I’m curious about “Hanging Sheets.” After reading your piece, I realized how my collage to which it responds is very much about false façades and their dissolution. Was this what made you think of the #MeToo movement, which I assume you’re referencing in your piece? Or was the woman hanging sheets and the idea of airing one’s laundry the touchstone for this piece? How did it come to be?

All anticipation,

--Liz


Dear Liz,

At the time you sent your collage made of, as you say, façades and dissolution, the #MeToo movement had just burst onto the forefront of the collective consciousness in America. It was right there in the ether at all times, especially for those dealing with or revisiting sexual trauma. An image of a woman hovering above a city at night, doing what was traditionally considered “women’s work” in hanging laundry to dry, well, it wasn’t much of a stretch. I personally felt at that juncture that it was time, or past time, to air my stories, to put them into my creative work in some way, both as release and as witness. I don’t usually try to write in a political vein, but I do try not to shy from that if visited by an idea. I like to think of writing as a place to be brave, and to speak truth to power. So, yes, I think the image of the woman was the first way in for that poem, and the fractured city came second. 

My process in figuring out how to respond to your collages in general was to roam around in them looking for that point of entry, and then to return to them after the first generative burst was written, looking for another way in. At that point the collaboration became not only between you and me, but also between me and me, in that I used what I’d already written as a thread to go back and connect to the image and keep stitching my own piece together in words.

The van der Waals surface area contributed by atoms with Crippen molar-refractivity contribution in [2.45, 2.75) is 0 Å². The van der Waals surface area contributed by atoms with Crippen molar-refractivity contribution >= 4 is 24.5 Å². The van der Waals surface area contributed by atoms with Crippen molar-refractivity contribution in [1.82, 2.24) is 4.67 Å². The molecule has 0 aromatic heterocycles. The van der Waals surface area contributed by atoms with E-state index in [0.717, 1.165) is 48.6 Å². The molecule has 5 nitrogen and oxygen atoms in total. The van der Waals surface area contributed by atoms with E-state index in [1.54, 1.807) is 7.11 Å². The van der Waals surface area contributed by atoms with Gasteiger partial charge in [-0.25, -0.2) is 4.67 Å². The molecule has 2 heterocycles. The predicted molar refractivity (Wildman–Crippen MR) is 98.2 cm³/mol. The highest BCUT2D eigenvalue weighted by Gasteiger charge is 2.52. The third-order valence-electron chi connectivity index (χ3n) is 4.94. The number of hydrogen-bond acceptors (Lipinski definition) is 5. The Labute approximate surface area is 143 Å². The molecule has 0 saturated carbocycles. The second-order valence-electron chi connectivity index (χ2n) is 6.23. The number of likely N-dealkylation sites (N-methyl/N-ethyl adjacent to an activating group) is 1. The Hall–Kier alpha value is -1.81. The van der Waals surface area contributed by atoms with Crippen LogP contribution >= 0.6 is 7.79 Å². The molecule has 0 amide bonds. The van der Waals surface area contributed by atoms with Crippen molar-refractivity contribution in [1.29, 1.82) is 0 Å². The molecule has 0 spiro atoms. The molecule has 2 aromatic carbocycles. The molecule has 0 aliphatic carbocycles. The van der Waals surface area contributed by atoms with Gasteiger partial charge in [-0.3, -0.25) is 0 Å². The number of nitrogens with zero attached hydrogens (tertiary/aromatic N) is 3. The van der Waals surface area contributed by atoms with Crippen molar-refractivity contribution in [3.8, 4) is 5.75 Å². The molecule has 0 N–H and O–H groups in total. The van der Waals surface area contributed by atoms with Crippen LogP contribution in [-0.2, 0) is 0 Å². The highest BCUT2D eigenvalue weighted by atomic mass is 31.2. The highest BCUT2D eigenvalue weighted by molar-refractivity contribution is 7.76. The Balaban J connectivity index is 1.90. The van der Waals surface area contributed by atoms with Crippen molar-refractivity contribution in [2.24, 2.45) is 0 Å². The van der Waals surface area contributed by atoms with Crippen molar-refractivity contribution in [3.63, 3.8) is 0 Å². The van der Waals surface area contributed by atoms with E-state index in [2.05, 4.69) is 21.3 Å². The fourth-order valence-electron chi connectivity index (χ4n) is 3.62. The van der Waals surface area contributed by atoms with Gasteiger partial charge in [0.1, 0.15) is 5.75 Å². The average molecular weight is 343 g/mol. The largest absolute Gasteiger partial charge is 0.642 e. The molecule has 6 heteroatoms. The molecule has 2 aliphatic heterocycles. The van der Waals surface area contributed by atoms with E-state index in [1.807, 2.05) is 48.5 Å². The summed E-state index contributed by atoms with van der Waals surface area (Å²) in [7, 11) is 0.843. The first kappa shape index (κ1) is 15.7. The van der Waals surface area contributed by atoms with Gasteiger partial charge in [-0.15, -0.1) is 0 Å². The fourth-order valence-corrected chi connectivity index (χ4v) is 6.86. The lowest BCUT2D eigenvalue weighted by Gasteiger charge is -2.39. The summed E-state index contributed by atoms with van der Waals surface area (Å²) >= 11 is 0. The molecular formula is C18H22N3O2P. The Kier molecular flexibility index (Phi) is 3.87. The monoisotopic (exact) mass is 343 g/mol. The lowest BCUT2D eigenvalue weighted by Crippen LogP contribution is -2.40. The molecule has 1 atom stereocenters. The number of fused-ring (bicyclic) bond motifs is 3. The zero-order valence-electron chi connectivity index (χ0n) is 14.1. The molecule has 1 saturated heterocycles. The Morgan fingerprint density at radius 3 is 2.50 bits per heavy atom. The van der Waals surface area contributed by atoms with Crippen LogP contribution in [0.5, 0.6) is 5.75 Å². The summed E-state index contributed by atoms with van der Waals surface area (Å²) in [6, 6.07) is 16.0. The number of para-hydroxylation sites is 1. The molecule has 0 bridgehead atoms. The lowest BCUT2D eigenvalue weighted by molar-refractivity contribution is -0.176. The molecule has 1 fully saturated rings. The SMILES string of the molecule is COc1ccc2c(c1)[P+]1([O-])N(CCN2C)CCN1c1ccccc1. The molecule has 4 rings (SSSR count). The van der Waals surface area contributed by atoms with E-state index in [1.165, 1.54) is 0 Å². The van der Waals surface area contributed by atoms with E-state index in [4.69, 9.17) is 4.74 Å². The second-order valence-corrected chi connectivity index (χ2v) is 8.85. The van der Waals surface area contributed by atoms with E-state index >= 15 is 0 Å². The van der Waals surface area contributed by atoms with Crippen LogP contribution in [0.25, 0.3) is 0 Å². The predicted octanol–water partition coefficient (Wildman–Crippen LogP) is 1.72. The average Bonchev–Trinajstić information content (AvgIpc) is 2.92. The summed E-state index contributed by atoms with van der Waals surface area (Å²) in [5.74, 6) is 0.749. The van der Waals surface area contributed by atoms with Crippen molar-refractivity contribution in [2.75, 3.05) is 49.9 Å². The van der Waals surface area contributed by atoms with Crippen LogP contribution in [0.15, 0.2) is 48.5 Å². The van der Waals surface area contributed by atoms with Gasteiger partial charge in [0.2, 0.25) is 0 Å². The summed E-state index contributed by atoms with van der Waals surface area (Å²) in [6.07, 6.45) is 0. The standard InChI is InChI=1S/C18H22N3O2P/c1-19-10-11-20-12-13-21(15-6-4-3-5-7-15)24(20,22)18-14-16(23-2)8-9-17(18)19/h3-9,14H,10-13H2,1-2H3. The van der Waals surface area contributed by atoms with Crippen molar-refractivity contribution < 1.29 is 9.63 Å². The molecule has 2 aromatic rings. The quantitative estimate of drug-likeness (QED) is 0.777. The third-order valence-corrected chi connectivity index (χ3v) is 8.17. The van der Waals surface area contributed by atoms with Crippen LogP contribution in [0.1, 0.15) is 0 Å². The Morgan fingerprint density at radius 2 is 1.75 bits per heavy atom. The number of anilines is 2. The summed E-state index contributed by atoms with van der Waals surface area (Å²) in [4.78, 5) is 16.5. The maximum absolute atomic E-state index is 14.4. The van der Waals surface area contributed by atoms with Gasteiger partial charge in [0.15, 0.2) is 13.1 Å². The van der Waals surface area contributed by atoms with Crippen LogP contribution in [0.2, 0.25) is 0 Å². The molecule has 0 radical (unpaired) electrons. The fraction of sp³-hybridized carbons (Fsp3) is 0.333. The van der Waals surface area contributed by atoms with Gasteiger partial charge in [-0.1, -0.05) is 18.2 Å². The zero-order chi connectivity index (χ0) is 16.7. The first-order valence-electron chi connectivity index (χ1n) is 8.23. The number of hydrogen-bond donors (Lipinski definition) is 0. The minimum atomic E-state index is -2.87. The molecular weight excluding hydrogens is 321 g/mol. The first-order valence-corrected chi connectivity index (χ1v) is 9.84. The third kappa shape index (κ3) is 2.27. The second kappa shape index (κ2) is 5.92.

That gets back to your question about the “magic of collage.” This particular form of art has the aspect of its making still apparent in the finished product, so that it does call attention to process. That is pretty magical, because it shows off transformation, things being changed from one thing, or many things, to another. And our collaborations make explicit how a viewer sees it also, through our poems.  

You mentioned Eduardo Galeano and his drawings as being somewhat synonymous to collage for you. For me, I think of Joseph Cornell’s boxes, but on paper, of creating little nests for collections of things I think are interesting and would be even more so if placed in close proximity. And I love that summer camp craft table too, but even though I mentioned re-accessing a childhood feeling of making, I realize collage originated for me in adolescence, when I first began critiquing how society defines beauty and worth for women. So, it has a feminist root for me, and it also was a means of visual making that I could do since I wasn’t trained in painting or sculpture and also didn’t feel moved to make such things. I, too, was unsure if collage counted as legitimate art, and maybe because of this put it away for a long time. 

The first time I came back to collaging was in a “mother’s art night” series where I was given time, space, and materials to create in a variety of genres – we made collages, but also did things like using pastels and fashioning magic wands. The next time was during a writing retreat in Truro with my writing group, the common denominator being the time, space, and materials, as well as creating in community.